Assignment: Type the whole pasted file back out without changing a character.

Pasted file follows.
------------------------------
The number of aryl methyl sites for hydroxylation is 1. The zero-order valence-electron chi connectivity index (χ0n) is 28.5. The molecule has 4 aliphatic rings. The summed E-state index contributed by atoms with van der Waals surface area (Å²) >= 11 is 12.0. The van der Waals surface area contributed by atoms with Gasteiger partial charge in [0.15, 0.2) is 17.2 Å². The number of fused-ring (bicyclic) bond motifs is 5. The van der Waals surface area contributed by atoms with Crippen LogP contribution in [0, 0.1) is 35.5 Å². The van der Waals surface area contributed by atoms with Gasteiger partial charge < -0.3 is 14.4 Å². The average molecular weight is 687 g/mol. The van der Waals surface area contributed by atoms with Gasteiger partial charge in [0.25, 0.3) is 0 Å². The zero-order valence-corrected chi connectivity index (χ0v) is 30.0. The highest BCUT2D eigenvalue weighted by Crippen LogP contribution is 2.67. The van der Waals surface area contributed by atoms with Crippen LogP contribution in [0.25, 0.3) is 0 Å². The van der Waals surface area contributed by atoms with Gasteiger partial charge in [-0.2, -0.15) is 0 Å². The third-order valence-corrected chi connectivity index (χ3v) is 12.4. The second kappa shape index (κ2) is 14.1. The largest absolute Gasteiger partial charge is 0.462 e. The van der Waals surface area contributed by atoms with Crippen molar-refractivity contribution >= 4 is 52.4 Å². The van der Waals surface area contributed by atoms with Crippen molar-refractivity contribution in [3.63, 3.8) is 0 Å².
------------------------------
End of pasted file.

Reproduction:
The number of aryl methyl sites for hydroxylation is 1. The zero-order valence-electron chi connectivity index (χ0n) is 28.5. The molecule has 4 aliphatic rings. The summed E-state index contributed by atoms with van der Waals surface area (Å²) >= 11 is 12.0. The van der Waals surface area contributed by atoms with Gasteiger partial charge in [0.15, 0.2) is 17.2 Å². The number of fused-ring (bicyclic) bond motifs is 5. The van der Waals surface area contributed by atoms with Crippen LogP contribution in [0, 0.1) is 35.5 Å². The van der Waals surface area contributed by atoms with Gasteiger partial charge < -0.3 is 14.4 Å². The average molecular weight is 687 g/mol. The van der Waals surface area contributed by atoms with Gasteiger partial charge in [0.25, 0.3) is 0 Å². The zero-order valence-corrected chi connectivity index (χ0v) is 30.0. The highest BCUT2D eigenvalue weighted by Crippen LogP contribution is 2.67. The van der Waals surface area contributed by atoms with Crippen LogP contribution in [0.25, 0.3) is 0 Å². The van der Waals surface area contributed by atoms with Gasteiger partial charge in [-0.2, -0.15) is 0 Å². The third-order valence-corrected chi connectivity index (χ3v) is 12.4. The second kappa shape index (κ2) is 14.1. The largest absolute Gasteiger partial charge is 0.462 e. The van der Waals surface area contributed by atoms with Crippen molar-refractivity contribution >= 4 is 52.4 Å². The van der Waals surface area contributed by atoms with Crippen molar-refractivity contribution in [3.63, 3.8) is 0 Å².